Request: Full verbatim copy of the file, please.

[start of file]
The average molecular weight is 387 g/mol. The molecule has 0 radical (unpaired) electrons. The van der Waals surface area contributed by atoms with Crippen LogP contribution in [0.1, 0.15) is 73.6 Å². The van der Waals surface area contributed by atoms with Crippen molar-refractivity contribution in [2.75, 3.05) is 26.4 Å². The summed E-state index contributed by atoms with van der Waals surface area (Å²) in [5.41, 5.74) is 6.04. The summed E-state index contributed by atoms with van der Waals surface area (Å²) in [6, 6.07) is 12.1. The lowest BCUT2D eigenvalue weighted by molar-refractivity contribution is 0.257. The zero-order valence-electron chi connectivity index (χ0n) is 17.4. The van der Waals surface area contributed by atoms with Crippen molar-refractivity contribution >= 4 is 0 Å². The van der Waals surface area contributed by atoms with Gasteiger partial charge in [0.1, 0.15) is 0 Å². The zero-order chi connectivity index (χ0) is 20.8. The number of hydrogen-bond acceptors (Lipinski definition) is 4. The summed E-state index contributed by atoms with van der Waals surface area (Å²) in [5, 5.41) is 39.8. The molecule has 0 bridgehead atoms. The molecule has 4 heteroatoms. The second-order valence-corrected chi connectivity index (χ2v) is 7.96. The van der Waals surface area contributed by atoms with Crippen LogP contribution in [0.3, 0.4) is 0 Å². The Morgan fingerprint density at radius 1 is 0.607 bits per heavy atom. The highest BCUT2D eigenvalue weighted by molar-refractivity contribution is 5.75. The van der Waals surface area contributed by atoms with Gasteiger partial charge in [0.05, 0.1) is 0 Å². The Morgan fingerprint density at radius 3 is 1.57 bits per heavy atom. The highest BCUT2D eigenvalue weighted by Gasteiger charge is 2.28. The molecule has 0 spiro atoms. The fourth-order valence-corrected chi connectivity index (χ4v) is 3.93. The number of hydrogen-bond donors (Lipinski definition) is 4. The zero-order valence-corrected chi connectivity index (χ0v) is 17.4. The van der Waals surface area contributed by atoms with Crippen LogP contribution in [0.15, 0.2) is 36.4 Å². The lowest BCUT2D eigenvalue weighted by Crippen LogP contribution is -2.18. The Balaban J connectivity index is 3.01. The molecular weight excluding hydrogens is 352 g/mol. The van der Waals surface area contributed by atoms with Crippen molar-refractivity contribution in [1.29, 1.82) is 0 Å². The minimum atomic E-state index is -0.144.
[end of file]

The average molecular weight is 387 g/mol. The molecule has 0 radical (unpaired) electrons. The van der Waals surface area contributed by atoms with Crippen LogP contribution in [0.1, 0.15) is 73.6 Å². The van der Waals surface area contributed by atoms with Crippen molar-refractivity contribution in [2.75, 3.05) is 26.4 Å². The summed E-state index contributed by atoms with van der Waals surface area (Å²) in [5.41, 5.74) is 6.04. The summed E-state index contributed by atoms with van der Waals surface area (Å²) in [6, 6.07) is 12.1. The lowest BCUT2D eigenvalue weighted by molar-refractivity contribution is 0.257. The zero-order valence-electron chi connectivity index (χ0n) is 17.4. The van der Waals surface area contributed by atoms with Crippen molar-refractivity contribution >= 4 is 0 Å². The van der Waals surface area contributed by atoms with Gasteiger partial charge in [0.1, 0.15) is 0 Å². The zero-order chi connectivity index (χ0) is 20.8. The number of hydrogen-bond acceptors (Lipinski definition) is 4. The summed E-state index contributed by atoms with van der Waals surface area (Å²) in [5, 5.41) is 39.8. The molecule has 0 bridgehead atoms. The molecule has 4 heteroatoms. The second-order valence-corrected chi connectivity index (χ2v) is 7.96. The van der Waals surface area contributed by atoms with Crippen LogP contribution in [0.3, 0.4) is 0 Å². The Morgan fingerprint density at radius 1 is 0.607 bits per heavy atom. The highest BCUT2D eigenvalue weighted by molar-refractivity contribution is 5.75. The van der Waals surface area contributed by atoms with Gasteiger partial charge in [0.05, 0.1) is 0 Å². The Morgan fingerprint density at radius 3 is 1.57 bits per heavy atom. The highest BCUT2D eigenvalue weighted by Gasteiger charge is 2.28. The molecule has 0 spiro atoms. The fourth-order valence-corrected chi connectivity index (χ4v) is 3.93. The number of hydrogen-bond donors (Lipinski definition) is 4. The zero-order valence-corrected chi connectivity index (χ0v) is 17.4. The van der Waals surface area contributed by atoms with Crippen LogP contribution in [0.15, 0.2) is 36.4 Å². The lowest BCUT2D eigenvalue weighted by Crippen LogP contribution is -2.18. The Balaban J connectivity index is 3.01. The molecular weight excluding hydrogens is 352 g/mol. The van der Waals surface area contributed by atoms with Crippen molar-refractivity contribution in [1.29, 1.82) is 0 Å². The minimum atomic E-state index is -0.144.